• The article links to a fuzzy YouTube video [youtube.com] of the device going through what looks like a boot loader, then booting Leopard, then flipping through a variety of Mac applications.One can also hear what I think are the OQO's fans working overtime to keep up.

    The video looks credible, but it would be nice if it were recorded with something that could focus in closer.
  • Hackintoshes apparently are Slashdot-worthy now. Ridiculous.

    As with relation to this post, 90% of the work is done with the hacked ISO of Leopard you get off where you want (Google is your friend) by people like Zephyroth. He might have done a little hacking, but I do not care really. This is not ground-breaking. The Psystar article was more ground-breaking because if Psystar exists it is a company trying to market 'clone Macs' without sanction from Apple. I bravely say, anyone (who knows about osx86 and on
    • Re: (Score:3, Funny)

      Lol, I love the way you say Slashdot-worthy, like slashdot is some great and highbrow institution. Hello, Lego cases are slashdot worthy. Saying 'Slashdot-worthy' is like saying Karaoke-worthy, or gutter-worthy, or rubbish bin-worthy.
      • by Tatsh (893946)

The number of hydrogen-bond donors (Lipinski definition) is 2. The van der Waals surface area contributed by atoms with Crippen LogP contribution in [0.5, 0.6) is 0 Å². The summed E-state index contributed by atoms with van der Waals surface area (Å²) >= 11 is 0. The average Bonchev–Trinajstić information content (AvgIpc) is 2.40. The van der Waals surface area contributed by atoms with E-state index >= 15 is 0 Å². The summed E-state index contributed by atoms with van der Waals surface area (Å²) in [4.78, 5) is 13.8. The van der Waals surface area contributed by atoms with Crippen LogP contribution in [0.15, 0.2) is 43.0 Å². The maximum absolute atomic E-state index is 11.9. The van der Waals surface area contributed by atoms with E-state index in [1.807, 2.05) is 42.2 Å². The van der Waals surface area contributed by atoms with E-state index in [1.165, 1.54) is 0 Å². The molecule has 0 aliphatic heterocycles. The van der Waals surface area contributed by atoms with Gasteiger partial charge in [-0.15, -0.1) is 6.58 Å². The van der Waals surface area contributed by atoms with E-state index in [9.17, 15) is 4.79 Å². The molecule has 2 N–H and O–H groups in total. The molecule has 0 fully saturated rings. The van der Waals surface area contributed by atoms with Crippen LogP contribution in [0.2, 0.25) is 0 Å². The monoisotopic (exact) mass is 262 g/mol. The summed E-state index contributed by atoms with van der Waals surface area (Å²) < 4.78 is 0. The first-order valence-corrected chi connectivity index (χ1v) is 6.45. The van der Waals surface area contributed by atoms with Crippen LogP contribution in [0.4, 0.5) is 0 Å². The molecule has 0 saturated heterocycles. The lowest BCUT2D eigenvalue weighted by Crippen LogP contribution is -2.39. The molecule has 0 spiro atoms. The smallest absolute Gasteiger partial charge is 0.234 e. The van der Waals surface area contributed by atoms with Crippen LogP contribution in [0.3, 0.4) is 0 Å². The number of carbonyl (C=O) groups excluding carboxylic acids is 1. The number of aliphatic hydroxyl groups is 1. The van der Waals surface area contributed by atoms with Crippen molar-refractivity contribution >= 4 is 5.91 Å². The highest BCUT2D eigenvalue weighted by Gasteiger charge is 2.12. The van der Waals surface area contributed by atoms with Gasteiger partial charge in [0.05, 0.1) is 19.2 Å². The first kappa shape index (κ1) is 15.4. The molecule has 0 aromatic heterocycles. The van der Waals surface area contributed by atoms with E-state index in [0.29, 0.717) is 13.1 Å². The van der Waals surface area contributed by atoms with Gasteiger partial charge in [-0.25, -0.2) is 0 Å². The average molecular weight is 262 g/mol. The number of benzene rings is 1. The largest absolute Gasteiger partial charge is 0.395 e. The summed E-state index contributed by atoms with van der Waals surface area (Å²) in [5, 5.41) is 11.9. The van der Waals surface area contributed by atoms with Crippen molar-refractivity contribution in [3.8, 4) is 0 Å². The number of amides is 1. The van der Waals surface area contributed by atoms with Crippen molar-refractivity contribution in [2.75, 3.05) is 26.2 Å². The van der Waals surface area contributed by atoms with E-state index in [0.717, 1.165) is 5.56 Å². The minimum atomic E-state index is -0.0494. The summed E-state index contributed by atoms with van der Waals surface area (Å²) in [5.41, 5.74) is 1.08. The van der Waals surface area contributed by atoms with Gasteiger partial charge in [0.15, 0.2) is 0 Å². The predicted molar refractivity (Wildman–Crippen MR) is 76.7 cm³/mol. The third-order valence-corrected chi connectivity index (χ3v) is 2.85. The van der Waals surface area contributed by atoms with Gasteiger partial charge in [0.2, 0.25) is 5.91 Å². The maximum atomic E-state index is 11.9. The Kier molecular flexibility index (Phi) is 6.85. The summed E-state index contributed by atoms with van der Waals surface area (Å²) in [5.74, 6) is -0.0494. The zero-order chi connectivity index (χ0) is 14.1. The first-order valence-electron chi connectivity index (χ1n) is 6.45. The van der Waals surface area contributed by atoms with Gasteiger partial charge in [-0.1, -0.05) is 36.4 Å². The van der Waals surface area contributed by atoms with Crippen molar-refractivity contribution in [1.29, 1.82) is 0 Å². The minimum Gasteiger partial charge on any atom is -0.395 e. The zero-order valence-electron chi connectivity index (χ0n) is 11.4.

I guess I find it funny too, but I thought Slashdot was meant to push out stories other places would not, with some moderation. And if I were final decision moderator, this story would not be posted.
    • by Lars T. (470328)

      Hackintoshes apparently are Slashdot-worthy now. Ridiculous.
      Hey, it seems to be hard to get Linux working on these things - maybe that's why it got trough.
  • by Anonymous Coward on Tuesday April 29, 2008 @08:54AM (#23237406)
    "but one thing this OQO is not is a Mac."

    Forget the weird grammatical structure, what exactly is this supposed to mean? That it runs OS X poorly? That it is not Apple hardware? That it's not authorized? Thanks for the enlightening comment Timothy!

    "I just put my dick in your moms mouth, but one thing your mom is not is a condom."
  • I don't understand people tagging stuff like this "hard hack". Sure, it's not as trivial as installing XP or even Linux or some flavor of BSD, but let's see. Is there any original development done? Nope... just leveraging existing OSx86 work and other odds and ends around Darwin/x86. You're doing the work of an OEM. All you need to do is find a hardare platform reasonably close to one of the Macs (not hard, it's all Intel based), or pluck and pick some third-party drivers. Yay. Is it a hack? Yes. Hard hac
  • These machines are neat, but holy shit they're expensive! Why is there such a leap in price when you go from a PDA that costs a few hundred bucks to one of these things that costs between $1000 and $2100 (when not on sale)? This is actually one of the most expensive portable Macs. I think I'd rather bolt a keyboard onto an iPod Touch.
  • by mi (197448)

    I was considering buying one of those nifty computers, but it would have to be capable of running FreeBSD — with all/most hardware supported...

    Has anyone tried?